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Some had wheels which turned, but these had to be pushed or pulled. A few of the early 19th-century drive toy trains were made of tinplate, such as the large, durable, stylized locomotive toys from the U.S., which were painted red and gold and decorated with hearts and flowers. model trains displays

Around 1875, technological improvements in materials and manufacturing enabled tin to be stamped, cut, rolled, and lithographed faster than ever before.
Toy trains were altered when Märklina German firm which specialized in doll house accessories, sought to make an equivalent toy for boys where a constant revenue stream could be guaranteed by purchasing add-on accessories for decades after the initial purchase. Along with boxed sets comprising a train and monitor, Märklin offered additional track, rolling stock, and buildings sold separately, creating the predecessor to the modern model train layout featuring buildings and scenery along with a working train.

Electric trains followed, with the first appearing in 1897, made from the U.S. company Carlisle & Finch. As residential use of power became more prevalent in the early 20th century, electrical trains gained popularity and as time moved on, these electrical trains grew in sophistication, gaining light, the ability to change direction, to emit a whistling sound, to smoke, to couple and uncouple cars and even load and unload freight. Toy trains by the first half of the 20th century were often made of lithographed tin; afterwards trains were often made mainly of plastic.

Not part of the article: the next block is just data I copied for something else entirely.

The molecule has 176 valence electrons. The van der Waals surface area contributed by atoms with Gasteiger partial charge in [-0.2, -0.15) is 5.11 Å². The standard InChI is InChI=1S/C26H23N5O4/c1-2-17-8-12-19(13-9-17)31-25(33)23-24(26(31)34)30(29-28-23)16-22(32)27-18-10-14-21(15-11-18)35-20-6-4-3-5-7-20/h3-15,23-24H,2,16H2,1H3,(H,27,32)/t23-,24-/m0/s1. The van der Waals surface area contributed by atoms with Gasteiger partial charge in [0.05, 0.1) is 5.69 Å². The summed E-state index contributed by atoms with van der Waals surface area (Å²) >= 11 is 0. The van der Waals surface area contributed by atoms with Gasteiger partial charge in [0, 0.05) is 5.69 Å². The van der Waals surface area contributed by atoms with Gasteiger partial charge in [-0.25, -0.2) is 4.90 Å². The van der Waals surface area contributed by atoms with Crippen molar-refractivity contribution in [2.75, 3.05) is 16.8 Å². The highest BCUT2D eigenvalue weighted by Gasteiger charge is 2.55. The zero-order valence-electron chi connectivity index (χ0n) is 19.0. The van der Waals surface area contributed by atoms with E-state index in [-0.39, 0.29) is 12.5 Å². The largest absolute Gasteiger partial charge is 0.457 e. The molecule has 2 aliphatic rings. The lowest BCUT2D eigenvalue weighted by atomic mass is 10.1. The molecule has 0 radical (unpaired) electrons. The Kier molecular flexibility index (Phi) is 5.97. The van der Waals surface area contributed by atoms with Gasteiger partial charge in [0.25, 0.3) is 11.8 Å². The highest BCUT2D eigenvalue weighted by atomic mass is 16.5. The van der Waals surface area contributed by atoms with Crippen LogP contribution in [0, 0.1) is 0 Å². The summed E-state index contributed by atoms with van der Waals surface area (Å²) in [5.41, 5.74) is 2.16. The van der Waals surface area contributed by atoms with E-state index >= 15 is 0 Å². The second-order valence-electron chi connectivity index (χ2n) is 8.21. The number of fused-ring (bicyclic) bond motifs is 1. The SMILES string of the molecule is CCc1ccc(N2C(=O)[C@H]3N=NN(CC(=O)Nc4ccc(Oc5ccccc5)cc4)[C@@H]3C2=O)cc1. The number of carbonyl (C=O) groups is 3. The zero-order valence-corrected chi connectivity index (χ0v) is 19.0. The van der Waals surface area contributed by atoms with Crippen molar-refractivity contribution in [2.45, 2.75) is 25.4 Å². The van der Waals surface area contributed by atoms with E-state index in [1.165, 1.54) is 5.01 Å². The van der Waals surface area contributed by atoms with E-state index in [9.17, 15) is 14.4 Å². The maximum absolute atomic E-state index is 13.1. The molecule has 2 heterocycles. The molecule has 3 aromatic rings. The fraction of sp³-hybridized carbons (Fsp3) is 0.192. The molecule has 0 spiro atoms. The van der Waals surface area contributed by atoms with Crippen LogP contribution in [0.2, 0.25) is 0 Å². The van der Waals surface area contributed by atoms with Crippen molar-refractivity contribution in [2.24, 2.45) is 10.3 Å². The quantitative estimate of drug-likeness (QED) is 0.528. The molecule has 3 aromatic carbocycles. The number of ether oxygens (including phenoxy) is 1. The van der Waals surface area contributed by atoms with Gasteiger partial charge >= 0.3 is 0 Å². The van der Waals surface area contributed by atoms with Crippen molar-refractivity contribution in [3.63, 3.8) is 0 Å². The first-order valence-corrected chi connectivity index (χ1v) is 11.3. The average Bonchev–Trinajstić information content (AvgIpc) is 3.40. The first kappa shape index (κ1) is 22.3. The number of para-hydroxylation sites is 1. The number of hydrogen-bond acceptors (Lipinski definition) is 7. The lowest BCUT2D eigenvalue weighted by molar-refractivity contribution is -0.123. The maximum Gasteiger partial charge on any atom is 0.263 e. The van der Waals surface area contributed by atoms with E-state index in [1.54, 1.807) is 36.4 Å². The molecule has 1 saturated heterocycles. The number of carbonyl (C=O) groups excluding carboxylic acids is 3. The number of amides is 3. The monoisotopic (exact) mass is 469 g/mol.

Before the 1950s, there was little distinction between toy trains and model railroads–model railroads were toys by definition. Pull toys and wind-up trains were marketed by kids, while electrical trains were marketed towards teens, particularly teenaged boys.
Consumer interest in trains as toys waned in the late 1950s, but has experienced resurgence since the late 1990s due in large part to the popularity of Thomas the Tank Engine.

Today, S gauge and O gauge railroads are still considered toy trains by their own adherents and are often accessorized with semi-scale model buildings by Plasticville or K-Line (who owns the rights to the Plasticville-like buildings created by Marx from the 1950s to the 1970s). However, as a result of their high price, one is more inclined to find an HO scale or N scale train set in a toy shop than an O scale set.

Many modern electrical toy trains comprise sophisticated electronic equipment which exude digitized sound effects and permit the operator to securely and easily run several remote controller trains on a single loop of course. In recent decades, many toy rail operators will operate a train with a TV camera in the front of the engine and hooked up to a display, such as pc monitor. This will show a picture, like that of a real (smaller size) railroad.

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